Poet Fred D’aguiar’s first novel, The Long Memory is a Virginia plantation-set, early 19th century story of Whitechapel, the oldest and most respected slave on the plantation.
Now to be found on school curriculum set books, in exploring the traumatic nature and legacy of slavery, The Long Memory is unexpectedly beautifully written in (mostly) poetic prose, slipping between first and second person as Whitechapel reflects on his life as he watches his son’s life whipped out of him. 200 lashes for having dared attempt to escape. As the last breath ebbs from the torn and broken body, the other slaves, forced to watch, turn to Whitechapel. Having given away Chapel’s likely whereabouts, it is the old man who is blamed.
Crushed, the old man recalls early memories, of a life committed to the protection of family within the slave environment. Married twice, the first bearing 12 daughters, the second (to Cook and many years his junior) one son, Whitechapel questions his beliefs and life of servitude where obedience would ensure survival for himself and his family.
Whitechapel had his reasons for the betrayal, believing his son would die if not captured and returned home to the plantation.
A simple lesson in obedience was all that my boy required. He needed to know his station sooner rather than too late. I believed some punishment would do him good because it would keep him alive by driving any notion of freedom from responsibility.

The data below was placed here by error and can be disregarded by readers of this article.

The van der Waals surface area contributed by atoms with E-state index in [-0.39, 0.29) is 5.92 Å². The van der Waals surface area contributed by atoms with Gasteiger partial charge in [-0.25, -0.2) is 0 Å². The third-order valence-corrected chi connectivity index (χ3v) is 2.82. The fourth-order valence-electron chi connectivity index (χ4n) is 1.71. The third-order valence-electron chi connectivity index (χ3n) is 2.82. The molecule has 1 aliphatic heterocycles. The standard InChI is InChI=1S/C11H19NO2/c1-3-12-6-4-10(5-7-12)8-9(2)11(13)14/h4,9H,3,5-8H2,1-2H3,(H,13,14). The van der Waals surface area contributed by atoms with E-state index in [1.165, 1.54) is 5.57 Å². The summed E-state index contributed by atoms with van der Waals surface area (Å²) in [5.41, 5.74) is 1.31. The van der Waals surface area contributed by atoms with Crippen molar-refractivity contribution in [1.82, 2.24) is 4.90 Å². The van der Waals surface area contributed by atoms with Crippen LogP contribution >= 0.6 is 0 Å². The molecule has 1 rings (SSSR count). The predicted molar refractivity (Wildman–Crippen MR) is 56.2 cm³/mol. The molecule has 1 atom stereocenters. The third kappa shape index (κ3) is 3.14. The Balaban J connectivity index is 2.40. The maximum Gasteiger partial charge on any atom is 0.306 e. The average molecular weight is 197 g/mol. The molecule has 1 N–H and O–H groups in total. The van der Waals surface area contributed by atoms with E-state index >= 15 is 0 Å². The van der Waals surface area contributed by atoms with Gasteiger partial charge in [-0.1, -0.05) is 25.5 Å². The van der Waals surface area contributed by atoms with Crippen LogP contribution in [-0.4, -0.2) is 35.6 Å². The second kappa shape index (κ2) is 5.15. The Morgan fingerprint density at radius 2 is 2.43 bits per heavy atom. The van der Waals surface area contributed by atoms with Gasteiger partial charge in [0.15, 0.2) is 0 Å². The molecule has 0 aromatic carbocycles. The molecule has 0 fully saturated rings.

His opinions highlight the differing approaches of slaves to their predicament – cooperation or resistance, with the former providing leniency and an easier life, the latter rejecting the perpetuation of slavedom. Chapel was choosing the latter, with the intention of heading north and the world of personal freedom.
Slave owners are also shown with diverging views – most are brutal, a few more progressive. The owner of the plantation, Mr Whitechapel, fits the latter – and is mocked by others as too soft, giving rise to examples of punishments dished out to erring slaves – man, woman or child. But neither question the rights of ownership.
Exploring the complicities and complexities between a black slave and a white master, The Long Memory looks to a part of the shameful history of early 19th century America. Surprisingly without anger, British writer D’aguiar (himself descendant from Guyanan slaves) presents different voices, different opinions of Chapel’s murder, events leading up to his momentuous decision to flee and the devastation wrought upon old Whitechapel as the basis of his world crashes down around him, leaving him broken.